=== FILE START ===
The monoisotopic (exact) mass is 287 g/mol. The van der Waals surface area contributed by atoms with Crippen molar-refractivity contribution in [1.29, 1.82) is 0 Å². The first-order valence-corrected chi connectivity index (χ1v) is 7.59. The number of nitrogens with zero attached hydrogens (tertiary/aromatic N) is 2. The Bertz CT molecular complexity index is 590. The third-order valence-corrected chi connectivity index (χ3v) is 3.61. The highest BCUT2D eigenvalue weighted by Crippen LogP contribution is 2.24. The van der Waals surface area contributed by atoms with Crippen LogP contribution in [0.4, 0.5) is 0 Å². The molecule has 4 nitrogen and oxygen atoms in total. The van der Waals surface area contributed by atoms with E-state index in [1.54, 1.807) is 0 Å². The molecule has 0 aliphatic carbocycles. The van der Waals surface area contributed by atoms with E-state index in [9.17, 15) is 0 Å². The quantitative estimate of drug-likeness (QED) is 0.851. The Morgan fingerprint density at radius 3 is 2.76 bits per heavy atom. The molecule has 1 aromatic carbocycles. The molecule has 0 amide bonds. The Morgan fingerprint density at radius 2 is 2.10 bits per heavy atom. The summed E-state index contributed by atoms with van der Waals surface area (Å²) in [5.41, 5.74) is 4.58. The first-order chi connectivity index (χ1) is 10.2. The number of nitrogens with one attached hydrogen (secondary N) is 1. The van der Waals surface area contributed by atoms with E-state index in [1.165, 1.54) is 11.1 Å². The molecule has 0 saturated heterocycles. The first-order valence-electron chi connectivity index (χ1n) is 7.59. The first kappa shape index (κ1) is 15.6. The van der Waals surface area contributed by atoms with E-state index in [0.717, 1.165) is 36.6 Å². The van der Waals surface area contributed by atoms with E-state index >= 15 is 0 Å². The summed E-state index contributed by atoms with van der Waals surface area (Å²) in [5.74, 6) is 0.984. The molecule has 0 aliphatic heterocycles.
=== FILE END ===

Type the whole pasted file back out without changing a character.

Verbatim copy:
The monoisotopic (exact) mass is 287 g/mol. The van der Waals surface area contributed by atoms with Crippen molar-refractivity contribution in [1.29, 1.82) is 0 Å². The first-order valence-corrected chi connectivity index (χ1v) is 7.59. The number of nitrogens with zero attached hydrogens (tertiary/aromatic N) is 2. The Bertz CT molecular complexity index is 590. The third-order valence-corrected chi connectivity index (χ3v) is 3.61. The highest BCUT2D eigenvalue weighted by Crippen LogP contribution is 2.24. The van der Waals surface area contributed by atoms with Crippen LogP contribution in [0.4, 0.5) is 0 Å². The molecule has 4 nitrogen and oxygen atoms in total. The van der Waals surface area contributed by atoms with E-state index in [1.54, 1.807) is 0 Å². The molecule has 0 aliphatic carbocycles. The van der Waals surface area contributed by atoms with E-state index in [9.17, 15) is 0 Å². The quantitative estimate of drug-likeness (QED) is 0.851. The Morgan fingerprint density at radius 3 is 2.76 bits per heavy atom. The molecule has 1 aromatic carbocycles. The molecule has 0 amide bonds. The Morgan fingerprint density at radius 2 is 2.10 bits per heavy atom. The summed E-state index contributed by atoms with van der Waals surface area (Å²) in [5.41, 5.74) is 4.58. The first-order chi connectivity index (χ1) is 10.2. The number of nitrogens with one attached hydrogen (secondary N) is 1. The van der Waals surface area contributed by atoms with E-state index in [1.165, 1.54) is 11.1 Å². The molecule has 0 saturated heterocycles. The first-order valence-electron chi connectivity index (χ1n) is 7.59. The first kappa shape index (κ1) is 15.6. The van der Waals surface area contributed by atoms with E-state index in [0.717, 1.165) is 36.6 Å². The van der Waals surface area contributed by atoms with E-state index >= 15 is 0 Å². The summed E-state index contributed by atoms with van der Waals surface area (Å²) in [5.74, 6) is 0.984. The molecule has 0 aliphatic heterocycles.